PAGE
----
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RE: Should be a CVE?

It should probably be an update to the previous SA & CVE by Intel. The two particular 3XXX firmware versions are not safe, despite what the original advisory stated.

Tom Millar, US-CERT

Sent from +1-202-631-1915

From: owner-cve-editorial-board-list@lists.mitre.org on behalf of Kurt Seifried
Sent: Tuesday, September 12, 2017 10:44:52 PM
To: Art Manion
Cc: Waltermire, David A. (Fed); cve-editorial-board-list@lists.mitre.org
Subject: Re: Should be a CVE?

I'm not clear, the CVE ID, was it assigned because people are NOT supposed to be able to upgrade or something?

By this logic every vendor would need a CVE ID for every software package that can be updated to a version that has a flaw introduced in a later version (so like uhh.. all of them basically). 

On Tue, Sep 12, 2017 at 2:01 PM, Art Manion <amanion@cert.org> wrote:
On 2017-09-12 15:19, Waltermire, David A. (Fed) wrote:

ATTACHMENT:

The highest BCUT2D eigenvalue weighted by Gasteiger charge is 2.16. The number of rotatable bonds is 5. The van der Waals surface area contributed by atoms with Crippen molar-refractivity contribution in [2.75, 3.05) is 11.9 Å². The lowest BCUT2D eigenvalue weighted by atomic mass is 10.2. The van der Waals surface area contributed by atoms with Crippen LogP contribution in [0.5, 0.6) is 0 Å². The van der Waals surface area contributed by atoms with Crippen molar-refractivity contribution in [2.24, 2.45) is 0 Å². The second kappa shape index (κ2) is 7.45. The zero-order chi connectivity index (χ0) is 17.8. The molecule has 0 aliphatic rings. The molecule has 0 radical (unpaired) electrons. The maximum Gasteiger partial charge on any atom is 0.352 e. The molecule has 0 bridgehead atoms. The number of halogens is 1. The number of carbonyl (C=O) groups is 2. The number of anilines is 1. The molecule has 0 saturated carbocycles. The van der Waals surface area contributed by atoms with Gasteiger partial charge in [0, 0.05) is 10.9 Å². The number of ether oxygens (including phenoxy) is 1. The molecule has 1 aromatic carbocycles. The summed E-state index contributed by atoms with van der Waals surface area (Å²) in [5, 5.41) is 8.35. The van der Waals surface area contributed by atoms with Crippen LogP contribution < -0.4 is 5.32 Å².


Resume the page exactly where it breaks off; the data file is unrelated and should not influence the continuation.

> Looking at the following, it appears that a CVE was issued for the potential that someone might upgrade software to a vulnerable version, which has another CVE. I don't think this should qualify as a CVE, given the actual vulnerability already has one.
> http://cve.mitre.org/cgi-bin/cvename.cgi?name=CVE-2017-5698
> Should this CVE be rejected?

I think it should be rejected.

Version A1 has vulnerability V1, version B1 has vulnerability V2, V1 and V2 are documented (have CVE IDs), the ability to change from V1 to V2 does not warrant a CVE ID.

My ability to install/upgrade/downgrade to any software versions does not get a CVE ID, even if what I'm moving to has known CVD IDs.

Intel is welcome to release an advisory, upgrading and being newly/differently vulnerable is unexpected, which goes to the core of many vulnerability/security issues.  But no CVE ID.

 - Art

Kurt Seifried

Page Last Updated or Reviewed: September 12, 2017